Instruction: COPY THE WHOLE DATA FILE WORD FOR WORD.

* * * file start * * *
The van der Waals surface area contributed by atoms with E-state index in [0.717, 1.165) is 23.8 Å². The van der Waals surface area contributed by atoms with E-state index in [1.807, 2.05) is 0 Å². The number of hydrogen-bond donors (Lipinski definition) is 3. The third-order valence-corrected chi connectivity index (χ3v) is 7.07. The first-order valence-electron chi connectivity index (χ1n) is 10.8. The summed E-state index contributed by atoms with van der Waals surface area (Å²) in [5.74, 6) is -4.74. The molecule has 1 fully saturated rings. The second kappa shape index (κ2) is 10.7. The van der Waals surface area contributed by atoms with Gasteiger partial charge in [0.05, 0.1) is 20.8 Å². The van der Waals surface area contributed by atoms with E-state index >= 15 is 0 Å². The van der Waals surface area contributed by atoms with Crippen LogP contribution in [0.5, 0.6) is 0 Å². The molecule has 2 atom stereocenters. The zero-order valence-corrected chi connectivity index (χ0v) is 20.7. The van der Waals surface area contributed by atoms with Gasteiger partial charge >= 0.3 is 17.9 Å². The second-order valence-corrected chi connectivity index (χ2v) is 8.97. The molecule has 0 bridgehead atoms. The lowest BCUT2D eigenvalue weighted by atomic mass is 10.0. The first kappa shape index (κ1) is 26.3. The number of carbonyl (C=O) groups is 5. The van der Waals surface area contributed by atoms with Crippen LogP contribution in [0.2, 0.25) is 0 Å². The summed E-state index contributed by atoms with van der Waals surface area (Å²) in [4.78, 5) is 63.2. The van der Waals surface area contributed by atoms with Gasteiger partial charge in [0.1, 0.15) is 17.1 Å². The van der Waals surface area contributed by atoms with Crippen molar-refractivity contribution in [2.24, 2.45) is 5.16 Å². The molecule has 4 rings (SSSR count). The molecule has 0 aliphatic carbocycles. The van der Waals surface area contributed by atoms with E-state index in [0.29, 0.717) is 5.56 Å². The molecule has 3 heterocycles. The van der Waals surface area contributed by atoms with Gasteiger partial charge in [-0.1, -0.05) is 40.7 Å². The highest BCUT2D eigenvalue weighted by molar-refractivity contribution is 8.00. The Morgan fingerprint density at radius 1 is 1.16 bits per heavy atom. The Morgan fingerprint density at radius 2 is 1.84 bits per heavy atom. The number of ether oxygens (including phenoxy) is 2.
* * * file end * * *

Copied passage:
The van der Waals surface area contributed by atoms with E-state index in [0.717, 1.165) is 23.8 Å². The van der Waals surface area contributed by atoms with E-state index in [1.807, 2.05) is 0 Å². The number of hydrogen-bond donors (Lipinski definition) is 3. The third-order valence-corrected chi connectivity index (χ3v) is 7.07. The first-order valence-electron chi connectivity index (χ1n) is 10.8. The summed E-state index contributed by atoms with van der Waals surface area (Å²) in [5.74, 6) is -4.74. The molecule has 1 fully saturated rings. The second kappa shape index (κ2) is 10.7. The van der Waals surface area contributed by atoms with Gasteiger partial charge in [0.05, 0.1) is 20.8 Å². The van der Waals surface area contributed by atoms with E-state index >= 15 is 0 Å². The van der Waals surface area contributed by atoms with Crippen LogP contribution in [0.5, 0.6) is 0 Å². The molecule has 2 atom stereocenters. The zero-order valence-corrected chi connectivity index (χ0v) is 20.7. The van der Waals surface area contributed by atoms with Gasteiger partial charge >= 0.3 is 17.9 Å². The second-order valence-corrected chi connectivity index (χ2v) is 8.97. The molecule has 0 bridgehead atoms. The lowest BCUT2D eigenvalue weighted by atomic mass is 10.0. The first kappa shape index (κ1) is 26.3. The number of carbonyl (C=O) groups is 5. The van der Waals surface area contributed by atoms with Crippen LogP contribution in [0.2, 0.25) is 0 Å². The summed E-state index contributed by atoms with van der Waals surface area (Å²) in [4.78, 5) is 63.2. The van der Waals surface area contributed by atoms with Gasteiger partial charge in [0.1, 0.15) is 17.1 Å². The van der Waals surface area contributed by atoms with Crippen molar-refractivity contribution in [2.24, 2.45) is 5.16 Å². The molecule has 4 rings (SSSR count). The molecule has 0 aliphatic carbocycles. The van der Waals surface area contributed by atoms with E-state index in [0.29, 0.717) is 5.56 Å². The molecule has 3 heterocycles. The van der Waals surface area contributed by atoms with Gasteiger partial charge in [-0.1, -0.05) is 40.7 Å². The highest BCUT2D eigenvalue weighted by molar-refractivity contribution is 8.00. The Morgan fingerprint density at radius 1 is 1.16 bits per heavy atom. The Morgan fingerprint density at radius 2 is 1.84 bits per heavy atom. The number of ether oxygens (including phenoxy) is 2.